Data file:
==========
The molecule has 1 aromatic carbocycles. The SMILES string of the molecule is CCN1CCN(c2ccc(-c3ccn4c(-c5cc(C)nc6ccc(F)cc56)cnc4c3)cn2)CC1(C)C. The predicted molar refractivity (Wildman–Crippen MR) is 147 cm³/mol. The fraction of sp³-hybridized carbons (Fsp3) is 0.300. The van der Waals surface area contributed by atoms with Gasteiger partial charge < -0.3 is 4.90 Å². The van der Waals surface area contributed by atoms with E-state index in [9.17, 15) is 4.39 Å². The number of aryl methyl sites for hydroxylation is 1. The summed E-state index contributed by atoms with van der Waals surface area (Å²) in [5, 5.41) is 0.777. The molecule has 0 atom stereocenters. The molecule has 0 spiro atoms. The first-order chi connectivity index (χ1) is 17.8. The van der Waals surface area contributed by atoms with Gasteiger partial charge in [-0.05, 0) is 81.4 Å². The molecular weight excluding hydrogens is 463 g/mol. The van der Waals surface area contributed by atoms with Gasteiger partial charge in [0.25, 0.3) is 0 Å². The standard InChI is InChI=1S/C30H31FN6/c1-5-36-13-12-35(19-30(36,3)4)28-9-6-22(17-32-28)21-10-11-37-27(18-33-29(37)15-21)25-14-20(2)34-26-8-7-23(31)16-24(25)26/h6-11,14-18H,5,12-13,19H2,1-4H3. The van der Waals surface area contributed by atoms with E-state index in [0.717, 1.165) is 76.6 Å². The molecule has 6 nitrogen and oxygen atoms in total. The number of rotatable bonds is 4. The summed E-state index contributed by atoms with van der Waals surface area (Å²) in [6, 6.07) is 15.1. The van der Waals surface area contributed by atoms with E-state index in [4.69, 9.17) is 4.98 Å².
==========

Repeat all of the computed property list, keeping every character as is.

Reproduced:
The molecule has 1 aromatic carbocycles. The SMILES string of the molecule is CCN1CCN(c2ccc(-c3ccn4c(-c5cc(C)nc6ccc(F)cc56)cnc4c3)cn2)CC1(C)C. The predicted molar refractivity (Wildman–Crippen MR) is 147 cm³/mol. The fraction of sp³-hybridized carbons (Fsp3) is 0.300. The van der Waals surface area contributed by atoms with Gasteiger partial charge < -0.3 is 4.90 Å². The van der Waals surface area contributed by atoms with E-state index in [9.17, 15) is 4.39 Å². The number of aryl methyl sites for hydroxylation is 1. The summed E-state index contributed by atoms with van der Waals surface area (Å²) in [5, 5.41) is 0.777. The molecule has 0 atom stereocenters. The molecule has 0 spiro atoms. The first-order chi connectivity index (χ1) is 17.8. The van der Waals surface area contributed by atoms with Gasteiger partial charge in [-0.05, 0) is 81.4 Å². The molecular weight excluding hydrogens is 463 g/mol. The van der Waals surface area contributed by atoms with Gasteiger partial charge in [0.25, 0.3) is 0 Å². The standard InChI is InChI=1S/C30H31FN6/c1-5-36-13-12-35(19-30(36,3)4)28-9-6-22(17-32-28)21-10-11-37-27(18-33-29(37)15-21)25-14-20(2)34-26-8-7-23(31)16-24(25)26/h6-11,14-18H,5,12-13,19H2,1-4H3. The van der Waals surface area contributed by atoms with E-state index in [0.717, 1.165) is 76.6 Å². The molecule has 6 nitrogen and oxygen atoms in total. The number of rotatable bonds is 4. The summed E-state index contributed by atoms with van der Waals surface area (Å²) in [6, 6.07) is 15.1. The van der Waals surface area contributed by atoms with E-state index in [4.69, 9.17) is 4.98 Å².